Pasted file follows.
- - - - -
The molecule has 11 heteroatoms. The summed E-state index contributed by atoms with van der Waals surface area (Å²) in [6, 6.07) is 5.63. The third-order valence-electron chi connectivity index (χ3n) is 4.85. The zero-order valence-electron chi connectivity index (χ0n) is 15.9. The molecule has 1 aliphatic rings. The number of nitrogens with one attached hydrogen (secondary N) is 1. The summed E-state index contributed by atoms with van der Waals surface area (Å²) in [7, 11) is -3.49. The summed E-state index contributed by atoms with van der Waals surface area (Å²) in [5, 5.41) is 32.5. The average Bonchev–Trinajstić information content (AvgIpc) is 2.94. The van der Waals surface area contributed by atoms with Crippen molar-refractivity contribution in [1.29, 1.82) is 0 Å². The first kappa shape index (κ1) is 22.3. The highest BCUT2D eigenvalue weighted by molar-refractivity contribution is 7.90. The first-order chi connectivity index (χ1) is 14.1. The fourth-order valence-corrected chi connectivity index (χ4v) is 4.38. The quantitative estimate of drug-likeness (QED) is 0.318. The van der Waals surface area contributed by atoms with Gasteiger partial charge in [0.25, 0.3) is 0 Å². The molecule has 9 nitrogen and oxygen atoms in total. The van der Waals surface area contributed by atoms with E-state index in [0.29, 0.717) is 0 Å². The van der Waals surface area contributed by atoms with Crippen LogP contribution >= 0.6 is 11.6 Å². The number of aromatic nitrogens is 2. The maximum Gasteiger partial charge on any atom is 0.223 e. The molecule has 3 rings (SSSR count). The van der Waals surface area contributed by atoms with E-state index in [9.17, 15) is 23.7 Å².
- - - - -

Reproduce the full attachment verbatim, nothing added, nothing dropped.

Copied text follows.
The molecule has 11 heteroatoms. The summed E-state index contributed by atoms with van der Waals surface area (Å²) in [6, 6.07) is 5.63. The third-order valence-electron chi connectivity index (χ3n) is 4.85. The zero-order valence-electron chi connectivity index (χ0n) is 15.9. The molecule has 1 aliphatic rings. The number of nitrogens with one attached hydrogen (secondary N) is 1. The summed E-state index contributed by atoms with van der Waals surface area (Å²) in [7, 11) is -3.49. The summed E-state index contributed by atoms with van der Waals surface area (Å²) in [5, 5.41) is 32.5. The average Bonchev–Trinajstić information content (AvgIpc) is 2.94. The van der Waals surface area contributed by atoms with Crippen molar-refractivity contribution in [1.29, 1.82) is 0 Å². The first kappa shape index (κ1) is 22.3. The highest BCUT2D eigenvalue weighted by molar-refractivity contribution is 7.90. The first-order chi connectivity index (χ1) is 14.1. The fourth-order valence-corrected chi connectivity index (χ4v) is 4.38. The quantitative estimate of drug-likeness (QED) is 0.318. The van der Waals surface area contributed by atoms with Gasteiger partial charge in [0.25, 0.3) is 0 Å². The molecule has 9 nitrogen and oxygen atoms in total. The van der Waals surface area contributed by atoms with E-state index in [0.29, 0.717) is 0 Å². The van der Waals surface area contributed by atoms with Crippen LogP contribution >= 0.6 is 11.6 Å². The number of aromatic nitrogens is 2. The maximum Gasteiger partial charge on any atom is 0.223 e. The molecule has 3 rings (SSSR count). The van der Waals surface area contributed by atoms with E-state index in [9.17, 15) is 23.7 Å².